Different e-reader devices support different ebook formats. The main two seem to be ePub and MOBI. I'm wondering why we have two commonly-used formats. Do they have different technical advantages, rendering each format more suitable for certain uses? Or is it a matter of device manufacturers each wanting to do things their own way?
Many of the ebook readers either have or have had their own format. Sony had the LRF format (more properly known as Broadband eBook), for example. Proprietary formats are designed for two reasons:
- to take advantage of special features of the hardware and software
- to lock users into the vendor's hardware and content ecosystem.
Currently, there are at least five commonly used formats that are specifically designed for eBooks (as opposed to PDF which has broader aspirations and use).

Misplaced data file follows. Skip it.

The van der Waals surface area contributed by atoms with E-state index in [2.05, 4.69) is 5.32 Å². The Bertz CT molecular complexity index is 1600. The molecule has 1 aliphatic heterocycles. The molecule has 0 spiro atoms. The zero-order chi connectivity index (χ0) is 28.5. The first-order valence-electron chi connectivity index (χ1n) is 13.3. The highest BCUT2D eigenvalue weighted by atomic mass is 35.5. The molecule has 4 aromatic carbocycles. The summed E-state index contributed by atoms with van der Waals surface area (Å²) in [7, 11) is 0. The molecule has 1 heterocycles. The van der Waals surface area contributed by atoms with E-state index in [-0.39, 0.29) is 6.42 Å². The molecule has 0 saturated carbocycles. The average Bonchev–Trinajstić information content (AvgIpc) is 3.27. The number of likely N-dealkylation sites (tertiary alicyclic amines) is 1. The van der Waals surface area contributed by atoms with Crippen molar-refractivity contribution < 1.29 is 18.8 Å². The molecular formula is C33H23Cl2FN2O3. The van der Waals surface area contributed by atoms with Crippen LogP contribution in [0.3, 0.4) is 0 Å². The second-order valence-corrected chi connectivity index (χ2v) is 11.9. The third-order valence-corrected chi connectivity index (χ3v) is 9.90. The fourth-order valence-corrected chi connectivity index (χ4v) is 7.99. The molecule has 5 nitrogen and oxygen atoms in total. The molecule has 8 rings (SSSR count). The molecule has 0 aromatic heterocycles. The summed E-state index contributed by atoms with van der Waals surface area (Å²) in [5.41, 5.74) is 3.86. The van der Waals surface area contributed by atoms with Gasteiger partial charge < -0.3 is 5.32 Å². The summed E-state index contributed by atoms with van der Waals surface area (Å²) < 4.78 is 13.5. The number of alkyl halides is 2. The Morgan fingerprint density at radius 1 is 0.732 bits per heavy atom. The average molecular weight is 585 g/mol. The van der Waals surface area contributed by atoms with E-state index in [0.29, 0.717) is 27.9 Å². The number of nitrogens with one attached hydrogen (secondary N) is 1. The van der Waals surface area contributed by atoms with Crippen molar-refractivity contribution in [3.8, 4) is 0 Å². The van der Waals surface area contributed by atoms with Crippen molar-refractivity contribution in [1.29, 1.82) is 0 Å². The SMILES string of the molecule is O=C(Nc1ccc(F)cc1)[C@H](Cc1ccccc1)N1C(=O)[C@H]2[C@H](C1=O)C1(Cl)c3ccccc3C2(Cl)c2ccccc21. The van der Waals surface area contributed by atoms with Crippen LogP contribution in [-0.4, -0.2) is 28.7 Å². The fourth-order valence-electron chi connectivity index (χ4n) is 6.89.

- MOBI (Mobipocket)
- AZW/KF8 (Kindle)
- iBook (Apple)
- LIT (Microsoft)
- ePub (open standard)
All of these formats are based on HTML, but with special wrappers, extensions, and/or Digital Rights Management (DRM).
Of the five, ePub is the most open, and therefore preferred by technical consumers who don't like to be locked in to a particular company's hardware and/or software. This has lead most eBook hardware and software vendors to support ePub, as least for books acquired from other sources.
A detailed comparison of eBook formats is available on Wikipedia.